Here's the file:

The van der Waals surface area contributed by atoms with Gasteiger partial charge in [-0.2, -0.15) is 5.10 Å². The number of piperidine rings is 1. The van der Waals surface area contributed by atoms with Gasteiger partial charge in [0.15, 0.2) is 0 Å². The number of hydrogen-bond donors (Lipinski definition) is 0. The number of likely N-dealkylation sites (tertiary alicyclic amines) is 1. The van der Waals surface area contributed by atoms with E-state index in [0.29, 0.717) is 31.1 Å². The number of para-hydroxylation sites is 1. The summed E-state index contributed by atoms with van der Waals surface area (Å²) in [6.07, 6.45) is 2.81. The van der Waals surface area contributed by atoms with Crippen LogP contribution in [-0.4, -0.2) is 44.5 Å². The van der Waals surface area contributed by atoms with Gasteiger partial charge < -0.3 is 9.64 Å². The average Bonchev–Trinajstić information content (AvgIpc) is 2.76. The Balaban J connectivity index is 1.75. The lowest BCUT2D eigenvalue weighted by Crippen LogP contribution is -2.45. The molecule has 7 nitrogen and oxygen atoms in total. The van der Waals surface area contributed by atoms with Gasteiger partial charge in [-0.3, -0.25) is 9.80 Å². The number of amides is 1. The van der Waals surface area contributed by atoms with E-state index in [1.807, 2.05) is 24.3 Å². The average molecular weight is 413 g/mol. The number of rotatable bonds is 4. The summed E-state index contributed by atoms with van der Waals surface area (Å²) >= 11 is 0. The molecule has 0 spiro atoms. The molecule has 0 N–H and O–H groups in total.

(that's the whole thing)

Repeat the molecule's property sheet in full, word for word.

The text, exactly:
The van der Waals surface area contributed by atoms with Gasteiger partial charge in [-0.2, -0.15) is 5.10 Å². The number of piperidine rings is 1. The van der Waals surface area contributed by atoms with Gasteiger partial charge in [0.15, 0.2) is 0 Å². The number of hydrogen-bond donors (Lipinski definition) is 0. The number of likely N-dealkylation sites (tertiary alicyclic amines) is 1. The van der Waals surface area contributed by atoms with E-state index in [0.29, 0.717) is 31.1 Å². The number of para-hydroxylation sites is 1. The summed E-state index contributed by atoms with van der Waals surface area (Å²) in [6.07, 6.45) is 2.81. The van der Waals surface area contributed by atoms with Crippen LogP contribution in [-0.4, -0.2) is 44.5 Å². The van der Waals surface area contributed by atoms with Gasteiger partial charge < -0.3 is 9.64 Å². The average Bonchev–Trinajstić information content (AvgIpc) is 2.76. The Balaban J connectivity index is 1.75. The lowest BCUT2D eigenvalue weighted by Crippen LogP contribution is -2.45. The molecule has 7 nitrogen and oxygen atoms in total. The van der Waals surface area contributed by atoms with Gasteiger partial charge in [-0.3, -0.25) is 9.80 Å². The number of amides is 1. The van der Waals surface area contributed by atoms with E-state index in [1.807, 2.05) is 24.3 Å². The average molecular weight is 413 g/mol. The number of rotatable bonds is 4. The summed E-state index contributed by atoms with van der Waals surface area (Å²) >= 11 is 0. The molecule has 0 spiro atoms. The molecule has 0 N–H and O–H groups in total.